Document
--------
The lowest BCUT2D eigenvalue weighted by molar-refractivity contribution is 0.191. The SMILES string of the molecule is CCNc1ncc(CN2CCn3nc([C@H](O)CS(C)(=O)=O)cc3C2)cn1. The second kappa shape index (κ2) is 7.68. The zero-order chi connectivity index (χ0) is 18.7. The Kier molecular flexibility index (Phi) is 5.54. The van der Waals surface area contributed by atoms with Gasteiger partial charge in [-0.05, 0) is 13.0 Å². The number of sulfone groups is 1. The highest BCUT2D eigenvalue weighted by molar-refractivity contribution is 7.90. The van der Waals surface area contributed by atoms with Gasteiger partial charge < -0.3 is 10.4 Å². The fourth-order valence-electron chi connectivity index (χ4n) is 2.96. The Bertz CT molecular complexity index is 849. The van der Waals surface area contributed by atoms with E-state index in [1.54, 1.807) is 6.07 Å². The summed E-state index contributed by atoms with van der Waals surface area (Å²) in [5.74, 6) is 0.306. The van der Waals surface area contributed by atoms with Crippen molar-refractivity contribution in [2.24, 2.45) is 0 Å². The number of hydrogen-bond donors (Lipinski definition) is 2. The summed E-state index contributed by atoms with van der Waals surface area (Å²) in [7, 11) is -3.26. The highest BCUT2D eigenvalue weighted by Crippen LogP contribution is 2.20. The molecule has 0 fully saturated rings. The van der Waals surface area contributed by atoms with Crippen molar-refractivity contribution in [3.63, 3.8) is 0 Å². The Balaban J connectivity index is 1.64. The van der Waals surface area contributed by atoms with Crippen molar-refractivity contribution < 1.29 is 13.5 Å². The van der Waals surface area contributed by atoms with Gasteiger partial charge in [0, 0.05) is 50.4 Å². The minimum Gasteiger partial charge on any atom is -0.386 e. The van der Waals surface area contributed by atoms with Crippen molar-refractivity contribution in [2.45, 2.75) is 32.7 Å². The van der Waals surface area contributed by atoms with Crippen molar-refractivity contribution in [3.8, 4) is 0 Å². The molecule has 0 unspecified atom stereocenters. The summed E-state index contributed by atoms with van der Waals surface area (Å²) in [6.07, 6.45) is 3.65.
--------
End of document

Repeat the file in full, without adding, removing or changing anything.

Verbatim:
The lowest BCUT2D eigenvalue weighted by molar-refractivity contribution is 0.191. The SMILES string of the molecule is CCNc1ncc(CN2CCn3nc([C@H](O)CS(C)(=O)=O)cc3C2)cn1. The second kappa shape index (κ2) is 7.68. The zero-order chi connectivity index (χ0) is 18.7. The Kier molecular flexibility index (Phi) is 5.54. The van der Waals surface area contributed by atoms with Gasteiger partial charge in [-0.05, 0) is 13.0 Å². The number of sulfone groups is 1. The highest BCUT2D eigenvalue weighted by molar-refractivity contribution is 7.90. The van der Waals surface area contributed by atoms with Gasteiger partial charge < -0.3 is 10.4 Å². The fourth-order valence-electron chi connectivity index (χ4n) is 2.96. The Bertz CT molecular complexity index is 849. The van der Waals surface area contributed by atoms with E-state index in [1.54, 1.807) is 6.07 Å². The summed E-state index contributed by atoms with van der Waals surface area (Å²) in [5.74, 6) is 0.306. The van der Waals surface area contributed by atoms with Crippen molar-refractivity contribution in [2.24, 2.45) is 0 Å². The number of hydrogen-bond donors (Lipinski definition) is 2. The summed E-state index contributed by atoms with van der Waals surface area (Å²) in [7, 11) is -3.26. The highest BCUT2D eigenvalue weighted by Crippen LogP contribution is 2.20. The molecule has 0 fully saturated rings. The van der Waals surface area contributed by atoms with Crippen molar-refractivity contribution in [3.63, 3.8) is 0 Å². The Balaban J connectivity index is 1.64. The van der Waals surface area contributed by atoms with Crippen molar-refractivity contribution < 1.29 is 13.5 Å². The van der Waals surface area contributed by atoms with Gasteiger partial charge in [0, 0.05) is 50.4 Å². The minimum Gasteiger partial charge on any atom is -0.386 e. The van der Waals surface area contributed by atoms with Crippen molar-refractivity contribution in [2.45, 2.75) is 32.7 Å². The van der Waals surface area contributed by atoms with Crippen molar-refractivity contribution in [3.8, 4) is 0 Å². The molecule has 0 unspecified atom stereocenters. The summed E-state index contributed by atoms with van der Waals surface area (Å²) in [6.07, 6.45) is 3.65.